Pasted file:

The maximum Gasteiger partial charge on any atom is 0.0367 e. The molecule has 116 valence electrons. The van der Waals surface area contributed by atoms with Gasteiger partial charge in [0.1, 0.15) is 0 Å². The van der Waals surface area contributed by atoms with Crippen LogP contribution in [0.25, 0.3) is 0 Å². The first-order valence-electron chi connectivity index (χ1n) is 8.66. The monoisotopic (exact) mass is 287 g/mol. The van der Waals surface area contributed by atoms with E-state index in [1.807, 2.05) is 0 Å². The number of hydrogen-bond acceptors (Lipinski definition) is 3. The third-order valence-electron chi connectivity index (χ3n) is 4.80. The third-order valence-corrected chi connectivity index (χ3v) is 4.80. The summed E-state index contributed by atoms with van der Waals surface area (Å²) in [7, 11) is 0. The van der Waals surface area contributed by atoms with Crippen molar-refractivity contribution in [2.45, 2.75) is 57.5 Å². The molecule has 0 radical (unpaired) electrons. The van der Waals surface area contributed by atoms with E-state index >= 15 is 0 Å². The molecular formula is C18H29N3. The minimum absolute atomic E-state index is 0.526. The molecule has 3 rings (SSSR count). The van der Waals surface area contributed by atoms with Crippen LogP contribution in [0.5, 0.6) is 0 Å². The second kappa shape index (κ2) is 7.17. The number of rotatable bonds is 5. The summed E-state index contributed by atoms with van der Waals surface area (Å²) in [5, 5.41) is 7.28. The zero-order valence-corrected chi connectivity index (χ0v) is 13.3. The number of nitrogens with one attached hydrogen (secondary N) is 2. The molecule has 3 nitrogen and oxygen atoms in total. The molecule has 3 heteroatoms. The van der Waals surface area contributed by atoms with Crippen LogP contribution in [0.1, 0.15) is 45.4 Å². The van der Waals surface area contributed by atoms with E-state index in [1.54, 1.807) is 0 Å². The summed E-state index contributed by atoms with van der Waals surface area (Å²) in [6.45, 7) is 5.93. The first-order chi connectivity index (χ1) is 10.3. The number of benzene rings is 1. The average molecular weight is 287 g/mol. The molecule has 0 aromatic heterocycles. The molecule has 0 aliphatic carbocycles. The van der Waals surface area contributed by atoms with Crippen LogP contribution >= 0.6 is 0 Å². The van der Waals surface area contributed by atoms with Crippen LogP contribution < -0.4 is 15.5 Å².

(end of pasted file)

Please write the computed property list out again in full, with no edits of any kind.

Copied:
The maximum Gasteiger partial charge on any atom is 0.0367 e. The molecule has 116 valence electrons. The van der Waals surface area contributed by atoms with Gasteiger partial charge in [0.1, 0.15) is 0 Å². The van der Waals surface area contributed by atoms with Crippen LogP contribution in [0.25, 0.3) is 0 Å². The first-order valence-electron chi connectivity index (χ1n) is 8.66. The monoisotopic (exact) mass is 287 g/mol. The van der Waals surface area contributed by atoms with E-state index in [1.807, 2.05) is 0 Å². The number of hydrogen-bond acceptors (Lipinski definition) is 3. The third-order valence-electron chi connectivity index (χ3n) is 4.80. The third-order valence-corrected chi connectivity index (χ3v) is 4.80. The summed E-state index contributed by atoms with van der Waals surface area (Å²) in [7, 11) is 0. The van der Waals surface area contributed by atoms with Crippen molar-refractivity contribution in [2.45, 2.75) is 57.5 Å². The molecule has 0 radical (unpaired) electrons. The van der Waals surface area contributed by atoms with E-state index >= 15 is 0 Å². The molecular formula is C18H29N3. The minimum absolute atomic E-state index is 0.526. The molecule has 3 rings (SSSR count). The van der Waals surface area contributed by atoms with Crippen LogP contribution in [0.5, 0.6) is 0 Å². The second kappa shape index (κ2) is 7.17. The number of rotatable bonds is 5. The summed E-state index contributed by atoms with van der Waals surface area (Å²) in [5, 5.41) is 7.28. The zero-order valence-corrected chi connectivity index (χ0v) is 13.3. The number of nitrogens with one attached hydrogen (secondary N) is 2. The molecule has 3 nitrogen and oxygen atoms in total. The molecule has 3 heteroatoms. The van der Waals surface area contributed by atoms with Crippen LogP contribution in [0.1, 0.15) is 45.4 Å². The van der Waals surface area contributed by atoms with E-state index in [1.54, 1.807) is 0 Å². The summed E-state index contributed by atoms with van der Waals surface area (Å²) in [6.45, 7) is 5.93. The first-order chi connectivity index (χ1) is 10.3. The number of benzene rings is 1. The average molecular weight is 287 g/mol. The molecule has 0 aromatic heterocycles. The molecule has 0 aliphatic carbocycles. The van der Waals surface area contributed by atoms with Crippen LogP contribution >= 0.6 is 0 Å². The van der Waals surface area contributed by atoms with Crippen LogP contribution < -0.4 is 15.5 Å².